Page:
• Establishing a clear objective and agenda: what’s the purpose of the call, who’s attending, and why?

  • Listing relevant data and required reading so all participants can prepare

  • Documenting the meeting’s output and actions to share with the team on an agreed-upon channel (e.g. email, Trello, Discourse).

Learn more about our strategies and tools for better collaboration.

Step 3: share recent updates 

Progress reporting is an ongoing process, so you need to reference developments about questions or concerns stakeholders brought up in the previous report. If this is your first progress report, compare progress to any assumptions you had. 

Details to include:

  • Problem resolutions: any prior issues you resolved and how you did it

  • Answers to questions: queries from previous progress reports that need to be addressed

  • New insights: an overview of new data, metrics, priorities, or lessons that impact the project

  • Testing results: results and learnings from A/B tests or customer interviews 

For example, the design manager would include a screenshot of their data dashboard to provide a summary of how the first prototype of the homepage redesign performs. The progress report would also have notes from a cross-functional meeting that answered a previous question about the customer journey.

Hotjar’s Dashboard presents key sessions and user behavior data in charts and graphs so you don’t have to switch between multiple analytics sources

Step 4: identify drivers and blockers

Your progress report is the place to consolidate all your important Slack messages, meeting outcomes, and personal notes as you work through the project.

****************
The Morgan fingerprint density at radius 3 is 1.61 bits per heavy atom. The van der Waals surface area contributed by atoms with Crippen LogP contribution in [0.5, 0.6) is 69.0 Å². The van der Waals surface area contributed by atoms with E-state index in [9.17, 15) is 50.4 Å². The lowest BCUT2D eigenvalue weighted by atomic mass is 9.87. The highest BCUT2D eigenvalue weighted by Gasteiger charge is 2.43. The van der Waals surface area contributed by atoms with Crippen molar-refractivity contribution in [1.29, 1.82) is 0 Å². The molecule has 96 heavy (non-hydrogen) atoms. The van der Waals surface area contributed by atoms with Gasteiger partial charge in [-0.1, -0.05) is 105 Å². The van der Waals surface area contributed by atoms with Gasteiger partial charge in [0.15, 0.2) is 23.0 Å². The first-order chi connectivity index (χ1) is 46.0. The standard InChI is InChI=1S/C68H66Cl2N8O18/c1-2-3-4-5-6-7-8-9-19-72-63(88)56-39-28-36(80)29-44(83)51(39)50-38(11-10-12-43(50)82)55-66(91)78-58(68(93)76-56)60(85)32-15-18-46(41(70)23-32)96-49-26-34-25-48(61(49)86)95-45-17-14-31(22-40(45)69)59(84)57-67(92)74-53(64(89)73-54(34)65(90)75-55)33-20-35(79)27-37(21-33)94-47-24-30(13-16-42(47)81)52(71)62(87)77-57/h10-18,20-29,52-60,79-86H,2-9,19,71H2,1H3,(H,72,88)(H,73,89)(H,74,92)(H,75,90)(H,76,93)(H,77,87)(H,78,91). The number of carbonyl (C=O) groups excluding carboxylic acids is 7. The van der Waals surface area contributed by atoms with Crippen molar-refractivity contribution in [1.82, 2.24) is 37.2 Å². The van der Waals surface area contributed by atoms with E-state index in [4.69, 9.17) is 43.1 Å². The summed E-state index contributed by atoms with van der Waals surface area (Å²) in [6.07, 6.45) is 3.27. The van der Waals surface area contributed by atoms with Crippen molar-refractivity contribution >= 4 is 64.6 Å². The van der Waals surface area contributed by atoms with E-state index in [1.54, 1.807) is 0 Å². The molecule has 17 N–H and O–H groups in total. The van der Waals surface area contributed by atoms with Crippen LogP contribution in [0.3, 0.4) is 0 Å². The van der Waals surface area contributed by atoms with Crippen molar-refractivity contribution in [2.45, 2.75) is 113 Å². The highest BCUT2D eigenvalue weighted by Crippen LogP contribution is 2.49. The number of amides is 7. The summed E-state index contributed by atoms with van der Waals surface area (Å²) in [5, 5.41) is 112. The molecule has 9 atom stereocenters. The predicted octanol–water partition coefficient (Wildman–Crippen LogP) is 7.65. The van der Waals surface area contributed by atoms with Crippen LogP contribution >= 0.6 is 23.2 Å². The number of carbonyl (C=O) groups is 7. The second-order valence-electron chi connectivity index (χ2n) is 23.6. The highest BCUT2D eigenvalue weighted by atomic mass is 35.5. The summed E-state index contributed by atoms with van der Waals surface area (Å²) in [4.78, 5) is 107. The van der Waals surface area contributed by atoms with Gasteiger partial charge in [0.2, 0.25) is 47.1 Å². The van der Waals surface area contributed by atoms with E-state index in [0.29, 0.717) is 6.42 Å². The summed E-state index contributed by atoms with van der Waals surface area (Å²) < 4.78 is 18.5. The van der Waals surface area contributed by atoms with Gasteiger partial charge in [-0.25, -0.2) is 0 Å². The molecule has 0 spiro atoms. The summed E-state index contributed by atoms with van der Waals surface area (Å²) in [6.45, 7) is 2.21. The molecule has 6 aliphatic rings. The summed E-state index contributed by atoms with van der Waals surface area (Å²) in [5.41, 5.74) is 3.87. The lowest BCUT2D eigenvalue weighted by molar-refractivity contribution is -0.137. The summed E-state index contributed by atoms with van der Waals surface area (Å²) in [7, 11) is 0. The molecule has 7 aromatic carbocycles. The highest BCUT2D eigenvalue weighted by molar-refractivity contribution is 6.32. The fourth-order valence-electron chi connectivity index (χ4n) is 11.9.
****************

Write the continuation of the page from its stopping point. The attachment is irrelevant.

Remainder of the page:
Documenting what’s helping and hindering the project gets everyone on the same page, helps you prioritize the next steps, and creates a record you can learn from and reference in the future. 

Details to include:

  • Product experience (PX) insights: data that reveals how customers interact with your product or website to understand the project’s impact

  • Delays: anything that slows the project down

  • Questions: team questions or unknowns

  • Progress drivers: details that positively impact the project (so you know what to do more of next time!)

  • Upcoming events and milestones: what you’ll work on next

Let’s go back to our homepage redesign project. In this step, the design manager reminds the team they’ll be out on vacation next week and that there’s an upcoming meeting of designers, product managers, and marketing folks to watch customer recordings together. The meeting’s goal is to get new perspectives on the response to the new page design, and the team needs to document the results to include in the next progress report.

Bring your progress reports to life with product experience insights

PX insights help you break out of your team silo and get an outside perspective from the people you’re trying to help—your customers. 

Hotjar (hi, that’s us! 👋) is a product experience insights platform that adds data-informed decision-making to your progress report. Hotjar gives you: